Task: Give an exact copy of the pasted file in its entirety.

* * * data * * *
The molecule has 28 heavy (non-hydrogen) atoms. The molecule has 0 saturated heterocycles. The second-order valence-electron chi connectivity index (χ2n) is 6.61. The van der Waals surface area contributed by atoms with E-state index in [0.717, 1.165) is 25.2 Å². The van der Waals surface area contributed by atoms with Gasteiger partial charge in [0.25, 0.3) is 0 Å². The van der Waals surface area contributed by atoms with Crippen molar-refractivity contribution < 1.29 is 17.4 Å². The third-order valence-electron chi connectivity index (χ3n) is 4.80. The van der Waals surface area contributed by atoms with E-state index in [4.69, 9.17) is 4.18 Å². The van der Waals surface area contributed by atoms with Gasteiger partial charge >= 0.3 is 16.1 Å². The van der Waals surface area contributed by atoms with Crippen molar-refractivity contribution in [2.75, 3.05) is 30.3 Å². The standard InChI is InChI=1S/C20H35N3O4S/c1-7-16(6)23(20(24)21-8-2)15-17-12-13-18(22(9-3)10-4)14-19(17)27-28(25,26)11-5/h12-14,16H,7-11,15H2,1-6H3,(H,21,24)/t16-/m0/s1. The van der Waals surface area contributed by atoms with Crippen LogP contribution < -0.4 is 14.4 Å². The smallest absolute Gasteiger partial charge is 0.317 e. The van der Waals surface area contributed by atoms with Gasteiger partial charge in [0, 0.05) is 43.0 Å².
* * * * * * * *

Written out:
The molecule has 28 heavy (non-hydrogen) atoms. The molecule has 0 saturated heterocycles. The second-order valence-electron chi connectivity index (χ2n) is 6.61. The van der Waals surface area contributed by atoms with E-state index in [0.717, 1.165) is 25.2 Å². The van der Waals surface area contributed by atoms with Gasteiger partial charge in [0.25, 0.3) is 0 Å². The van der Waals surface area contributed by atoms with Crippen molar-refractivity contribution < 1.29 is 17.4 Å². The third-order valence-electron chi connectivity index (χ3n) is 4.80. The van der Waals surface area contributed by atoms with E-state index in [4.69, 9.17) is 4.18 Å². The van der Waals surface area contributed by atoms with Gasteiger partial charge >= 0.3 is 16.1 Å². The van der Waals surface area contributed by atoms with Crippen molar-refractivity contribution in [2.75, 3.05) is 30.3 Å². The standard InChI is InChI=1S/C20H35N3O4S/c1-7-16(6)23(20(24)21-8-2)15-17-12-13-18(22(9-3)10-4)14-19(17)27-28(25,26)11-5/h12-14,16H,7-11,15H2,1-6H3,(H,21,24)/t16-/m0/s1. The van der Waals surface area contributed by atoms with Crippen LogP contribution < -0.4 is 14.4 Å². The smallest absolute Gasteiger partial charge is 0.317 e. The van der Waals surface area contributed by atoms with Gasteiger partial charge in [0, 0.05) is 43.0 Å².